Now our most important focus is to build modern streetcars, starting on Nicollet Central. Our competitor cities — Dallas, Portland, Charlotte, Salt Lake City, and Seattle — are well ahead of us, showing that modern streetcars get people out of cars and spur millions in new development. I will do everything possible to deliver a financing plan for Nicollet–Central that this council can pass before the end of the year.
Even after we build streetcars and LRT, about 90 percent of transit routes in Minneapolis are served by buses, and we need to keep upgrading service on them. Penn Avenue through North Minneapolis is a great place to show how great bus service can be when it is connected to a broader, greener vision. We will work with Hennepin County and the Met Council to integrate upgraded bus service, including faster, higher-quality buses and real-time signage in updated bus shelters, to our vision for Penn Avenue.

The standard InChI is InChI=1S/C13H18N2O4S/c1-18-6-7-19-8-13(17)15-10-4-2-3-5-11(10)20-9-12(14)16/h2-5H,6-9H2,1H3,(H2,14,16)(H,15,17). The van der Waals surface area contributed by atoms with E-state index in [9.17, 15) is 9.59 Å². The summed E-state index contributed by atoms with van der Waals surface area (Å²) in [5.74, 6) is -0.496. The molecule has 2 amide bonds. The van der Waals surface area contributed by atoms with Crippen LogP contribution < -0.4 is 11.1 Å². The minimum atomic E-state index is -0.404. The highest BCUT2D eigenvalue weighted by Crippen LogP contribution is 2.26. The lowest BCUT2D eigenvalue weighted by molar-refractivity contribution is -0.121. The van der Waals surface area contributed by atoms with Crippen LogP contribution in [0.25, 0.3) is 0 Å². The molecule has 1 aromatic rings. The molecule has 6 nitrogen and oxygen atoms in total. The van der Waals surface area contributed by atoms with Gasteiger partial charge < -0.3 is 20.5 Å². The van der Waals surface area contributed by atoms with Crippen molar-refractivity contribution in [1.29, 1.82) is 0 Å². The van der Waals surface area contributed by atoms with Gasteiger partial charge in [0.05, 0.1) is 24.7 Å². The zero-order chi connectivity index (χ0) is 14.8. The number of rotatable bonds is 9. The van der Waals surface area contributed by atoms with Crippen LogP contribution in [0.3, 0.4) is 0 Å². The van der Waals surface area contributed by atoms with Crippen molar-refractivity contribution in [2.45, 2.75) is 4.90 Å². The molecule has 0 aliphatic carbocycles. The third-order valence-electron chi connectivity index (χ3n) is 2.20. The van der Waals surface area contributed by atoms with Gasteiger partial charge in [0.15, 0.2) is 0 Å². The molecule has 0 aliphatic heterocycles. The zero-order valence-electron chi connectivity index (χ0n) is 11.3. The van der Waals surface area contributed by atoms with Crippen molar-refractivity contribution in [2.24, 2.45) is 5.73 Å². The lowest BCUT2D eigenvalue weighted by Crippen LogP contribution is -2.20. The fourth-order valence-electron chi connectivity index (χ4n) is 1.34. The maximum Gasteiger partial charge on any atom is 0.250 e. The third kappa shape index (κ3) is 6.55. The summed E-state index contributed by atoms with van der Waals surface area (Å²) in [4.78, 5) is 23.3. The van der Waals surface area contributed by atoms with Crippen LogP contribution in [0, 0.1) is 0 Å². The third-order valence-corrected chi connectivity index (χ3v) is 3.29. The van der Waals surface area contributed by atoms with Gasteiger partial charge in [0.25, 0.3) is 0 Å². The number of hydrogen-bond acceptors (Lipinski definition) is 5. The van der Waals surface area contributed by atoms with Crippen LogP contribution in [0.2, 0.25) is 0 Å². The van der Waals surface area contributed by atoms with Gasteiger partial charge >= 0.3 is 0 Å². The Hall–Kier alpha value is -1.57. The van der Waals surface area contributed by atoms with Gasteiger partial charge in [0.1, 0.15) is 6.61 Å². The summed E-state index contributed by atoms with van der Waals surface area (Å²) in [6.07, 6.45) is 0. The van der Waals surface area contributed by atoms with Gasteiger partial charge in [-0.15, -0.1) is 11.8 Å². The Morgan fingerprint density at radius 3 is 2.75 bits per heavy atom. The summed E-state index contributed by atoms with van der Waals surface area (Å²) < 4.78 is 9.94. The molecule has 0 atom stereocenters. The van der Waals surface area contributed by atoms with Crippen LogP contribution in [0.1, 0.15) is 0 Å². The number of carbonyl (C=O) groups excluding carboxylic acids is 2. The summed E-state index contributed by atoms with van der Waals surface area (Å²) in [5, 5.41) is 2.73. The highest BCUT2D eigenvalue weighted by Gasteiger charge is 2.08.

All this can only happen if we have stable transit funding. That’s why it is imperative that the Legislature pass Governor Dayton’s proposal to fund a comprehensive, metro-wide transit system through the sales tax, as so many other peer, competitor cities like Denver, Seattle and even Cleveland have done successfully. This bold plan, authored by Minneapolis Senator Scott Dibble and Representative Frank Hornstein, is essential to Minneapolis’ future and I will do everything I can to help it pass.
While we continue to implement our vision for transit, we will also continue making Minneapolis America’s best bike city. And this year is going to be a great year for connections across the river.
· We are connecting north and northeast with a bike treatment to the Plymouth Avenue Bridge. Now let’s go upriver and get the right to add bike lanes to the railroad bridge just north of Broadway. That key step will bring together bike planning along 26th Avenue in north Minneapolis and 18th Avenue in Northeast. More importantly, it will show people our vision for a Northern Greenway to mirror the transformational Midtown Greenway.